I have a love/hate relationship with sugar. It is to me what crack is to Ashy Larry. I don’t think I’ve gone very long during my adult life without it. Cakes, cookies, cobblers, pancakes, anything I can get a fix, I’m on it. I recognized it as addiction about two years ago when I unsuccessfully tried to kick the habit then. I’ve read plenty of articles and books telling me that sugar is a substitute for something else. Being a good human, I decided to try to discover what that something else was.
So… here I am in 2010 with an out-of-control addiction. I woke up this morning and instead of thinking about making breakfast, the first thing I wondered was what time Cup O Joe opened so I could go back and get another piece of cheesecake. I didn’t really want cheesecake, but the sugar infatuation woke up right with me this morning. I can’t be reliving the same self-destructive behaviors from 2007. I just can’t. I rolled some things over in my mind and generally, I can say that I’m happy with life. I no longer work at a job that was mentally taxing. I have a companion who accepts me for who I am despite some unsavory character traits. My children think I’m the best mother they ever had (but I wonder if that counts since they only have one mother anyway). People who know me seem to like my company. I tell good stories even if they are a little more spicy than how things really went down. I dealt with past sugar addictions, right? Or had I?
Ironically, the latest edition of The Oprah Magazine came in the mail and on the cover was “The Battle is Over -Oprah: How she ended her war with food”. Let me set the record straight. I don’t diet. I eat everything I like in moderation, except sugar products. So while I’m not trying to strategically best The Cheesecake Factory’s yummy dreaminess, I am wondering why one aspect of my cabinet has a hold on me. I read the article, which was about Geneen Roth’s new book Women, Food and God, and saw some similarities in other things I read about this same subject. Then there was a quote that struck me:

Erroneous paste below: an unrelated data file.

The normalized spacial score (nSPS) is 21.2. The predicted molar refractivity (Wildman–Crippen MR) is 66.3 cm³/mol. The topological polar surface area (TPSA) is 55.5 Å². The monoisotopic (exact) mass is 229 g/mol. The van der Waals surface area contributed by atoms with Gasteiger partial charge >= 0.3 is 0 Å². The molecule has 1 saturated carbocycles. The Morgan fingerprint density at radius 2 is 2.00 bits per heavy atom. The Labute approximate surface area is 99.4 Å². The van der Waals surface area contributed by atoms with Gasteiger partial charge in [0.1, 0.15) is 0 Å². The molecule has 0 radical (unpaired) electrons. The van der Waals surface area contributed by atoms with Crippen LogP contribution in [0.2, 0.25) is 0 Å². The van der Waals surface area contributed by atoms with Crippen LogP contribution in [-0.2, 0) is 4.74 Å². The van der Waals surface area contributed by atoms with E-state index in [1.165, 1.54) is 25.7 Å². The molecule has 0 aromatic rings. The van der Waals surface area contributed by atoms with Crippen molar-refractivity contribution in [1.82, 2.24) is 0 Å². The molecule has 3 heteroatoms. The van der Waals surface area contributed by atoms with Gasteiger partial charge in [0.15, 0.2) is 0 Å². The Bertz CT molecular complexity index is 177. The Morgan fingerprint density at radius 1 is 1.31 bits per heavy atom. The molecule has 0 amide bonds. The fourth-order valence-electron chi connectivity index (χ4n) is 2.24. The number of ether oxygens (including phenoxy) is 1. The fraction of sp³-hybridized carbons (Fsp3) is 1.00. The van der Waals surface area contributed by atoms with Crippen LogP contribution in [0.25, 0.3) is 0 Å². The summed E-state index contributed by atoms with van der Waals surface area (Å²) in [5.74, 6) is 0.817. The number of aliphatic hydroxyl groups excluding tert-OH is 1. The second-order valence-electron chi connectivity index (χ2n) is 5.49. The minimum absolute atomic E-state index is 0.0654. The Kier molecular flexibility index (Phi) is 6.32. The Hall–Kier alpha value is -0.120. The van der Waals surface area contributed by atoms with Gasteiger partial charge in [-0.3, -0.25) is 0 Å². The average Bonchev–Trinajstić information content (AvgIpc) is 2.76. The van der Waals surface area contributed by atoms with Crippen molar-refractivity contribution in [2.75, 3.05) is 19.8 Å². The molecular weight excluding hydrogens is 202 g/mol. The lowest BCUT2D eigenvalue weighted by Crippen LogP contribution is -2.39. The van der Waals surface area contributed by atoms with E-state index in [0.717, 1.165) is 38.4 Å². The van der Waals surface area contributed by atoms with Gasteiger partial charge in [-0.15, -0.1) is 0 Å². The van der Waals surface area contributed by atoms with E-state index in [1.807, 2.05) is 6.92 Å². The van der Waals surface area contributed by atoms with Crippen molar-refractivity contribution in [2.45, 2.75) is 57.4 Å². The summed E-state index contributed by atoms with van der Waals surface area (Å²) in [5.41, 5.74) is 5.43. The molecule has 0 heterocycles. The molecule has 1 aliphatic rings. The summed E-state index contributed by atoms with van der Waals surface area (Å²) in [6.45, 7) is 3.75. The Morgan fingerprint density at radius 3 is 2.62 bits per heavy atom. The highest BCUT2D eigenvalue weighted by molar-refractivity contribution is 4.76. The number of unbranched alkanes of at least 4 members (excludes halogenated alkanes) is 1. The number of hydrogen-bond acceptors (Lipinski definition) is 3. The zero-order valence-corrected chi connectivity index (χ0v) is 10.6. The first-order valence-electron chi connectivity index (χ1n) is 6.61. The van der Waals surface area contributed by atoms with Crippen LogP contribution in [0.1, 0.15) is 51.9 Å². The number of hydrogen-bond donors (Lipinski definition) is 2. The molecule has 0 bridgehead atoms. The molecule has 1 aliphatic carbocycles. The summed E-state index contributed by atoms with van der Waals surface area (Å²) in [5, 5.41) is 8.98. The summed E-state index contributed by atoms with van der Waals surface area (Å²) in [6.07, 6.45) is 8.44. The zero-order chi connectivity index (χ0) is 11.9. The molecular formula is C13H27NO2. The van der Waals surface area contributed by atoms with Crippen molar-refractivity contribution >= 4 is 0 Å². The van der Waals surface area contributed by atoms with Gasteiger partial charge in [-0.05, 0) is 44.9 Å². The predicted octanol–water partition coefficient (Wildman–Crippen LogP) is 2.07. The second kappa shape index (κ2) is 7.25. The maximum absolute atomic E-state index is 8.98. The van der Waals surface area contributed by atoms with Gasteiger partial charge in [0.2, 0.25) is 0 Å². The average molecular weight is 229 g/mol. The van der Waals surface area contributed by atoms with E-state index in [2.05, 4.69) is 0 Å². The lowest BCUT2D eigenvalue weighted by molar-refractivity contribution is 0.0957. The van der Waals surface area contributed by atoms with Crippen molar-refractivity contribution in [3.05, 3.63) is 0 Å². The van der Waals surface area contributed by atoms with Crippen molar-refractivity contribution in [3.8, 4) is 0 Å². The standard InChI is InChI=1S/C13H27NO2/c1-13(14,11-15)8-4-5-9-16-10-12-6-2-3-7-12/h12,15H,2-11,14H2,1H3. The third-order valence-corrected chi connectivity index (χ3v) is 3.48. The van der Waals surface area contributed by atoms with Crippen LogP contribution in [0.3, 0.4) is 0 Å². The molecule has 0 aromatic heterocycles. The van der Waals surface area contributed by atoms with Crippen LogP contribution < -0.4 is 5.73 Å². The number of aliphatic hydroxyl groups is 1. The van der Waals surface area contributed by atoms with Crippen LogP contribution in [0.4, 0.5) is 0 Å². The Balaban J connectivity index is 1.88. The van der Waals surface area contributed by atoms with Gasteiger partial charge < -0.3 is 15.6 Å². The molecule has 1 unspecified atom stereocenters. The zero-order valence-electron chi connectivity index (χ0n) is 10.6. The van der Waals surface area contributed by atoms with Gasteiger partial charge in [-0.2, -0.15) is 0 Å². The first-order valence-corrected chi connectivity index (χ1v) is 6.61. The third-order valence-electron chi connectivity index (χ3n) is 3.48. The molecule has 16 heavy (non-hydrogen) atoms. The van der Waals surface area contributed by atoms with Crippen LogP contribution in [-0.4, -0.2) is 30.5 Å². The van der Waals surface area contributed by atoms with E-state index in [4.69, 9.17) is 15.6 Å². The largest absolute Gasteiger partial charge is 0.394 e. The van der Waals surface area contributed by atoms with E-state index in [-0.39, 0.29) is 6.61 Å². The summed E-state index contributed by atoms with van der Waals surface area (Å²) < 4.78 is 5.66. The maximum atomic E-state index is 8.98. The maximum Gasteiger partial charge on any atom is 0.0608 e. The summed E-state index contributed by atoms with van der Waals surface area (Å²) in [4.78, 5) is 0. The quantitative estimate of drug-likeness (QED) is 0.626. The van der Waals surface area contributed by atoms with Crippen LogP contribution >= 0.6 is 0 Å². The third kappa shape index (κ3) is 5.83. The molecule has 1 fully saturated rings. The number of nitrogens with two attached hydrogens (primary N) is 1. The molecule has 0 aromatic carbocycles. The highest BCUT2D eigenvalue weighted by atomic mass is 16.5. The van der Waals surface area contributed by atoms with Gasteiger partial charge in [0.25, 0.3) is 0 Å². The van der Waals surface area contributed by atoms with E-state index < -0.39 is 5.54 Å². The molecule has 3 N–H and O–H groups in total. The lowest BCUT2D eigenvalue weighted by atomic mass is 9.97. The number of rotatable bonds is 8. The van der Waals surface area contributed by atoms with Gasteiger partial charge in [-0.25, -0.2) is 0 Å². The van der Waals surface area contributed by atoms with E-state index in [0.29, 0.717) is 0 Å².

“I tell my retreat students that they need to remember two things: to eat what they want when they’re hungry and to feel what they feel when they’re not. Inquiry – the feel-what-you-feel part – allows you to relate to your feelings instead of retreat from them”
Of course I felt something and of course I wanted that piece of cheesecake even more than when I woke up. Truth has a way of striking a chord. I feel things, but sometimes I don’t want to feel the whole feeling so at a point I like to numb it with something. My choice: desserts. Sadly, right now, typing that, letting you know how I feel, makes me crave it again. I don’t know why I don’t like touching all my feelings. I think it’s because feeling things makes me need to release them and honestly, I haven’t met anyone who a) I feel comfortable providing the emotional support I need when these times come and/or b) not go around putting my business in the street. But, Roth goes on to tell me that in order to finally stop inhaling the cupcakes and cookies, I have to be precise about how I feel and not to “direct the process by having preferences or agendas”. Sigh… easier said than done (as I feel like Ashy Larry jonesing for the cheesecake….)
Okay, so I have to be precise about how I feel? Right now. At this very moment, I have a lump in my throat. Usually when I do, it means I need to say something to someone. But I haven’t said so many things to so many people that I have no idea where to even begin. I could start with the Hero. I could start with my father, my friends. Or I could start with myself . I also feel a gray cloud over my head. What else am I feeling? Dry. I need to drink some water or something. I also feel light, like I’m going to float up in the air. Is it good or bad? Roth tells me not to judge, just feel what my body is doing and let go. Fine. My shoulders are aching a little and my scalp keeps itching in the same place. Is that it? That’s it. Don’t interpret, D. Don’t interpret….
I’m checking my hunger now and surprisingly, I actually don’t want to eat. The cheesecake run is over. For now. I suppose those feelings I just felt, and that have since morphed into less drastic emotions, just needed to be recognized. And maybe in recognizing, I released them. Whatever it is, I take this as a first step on my Sugarholics Anonymous journey.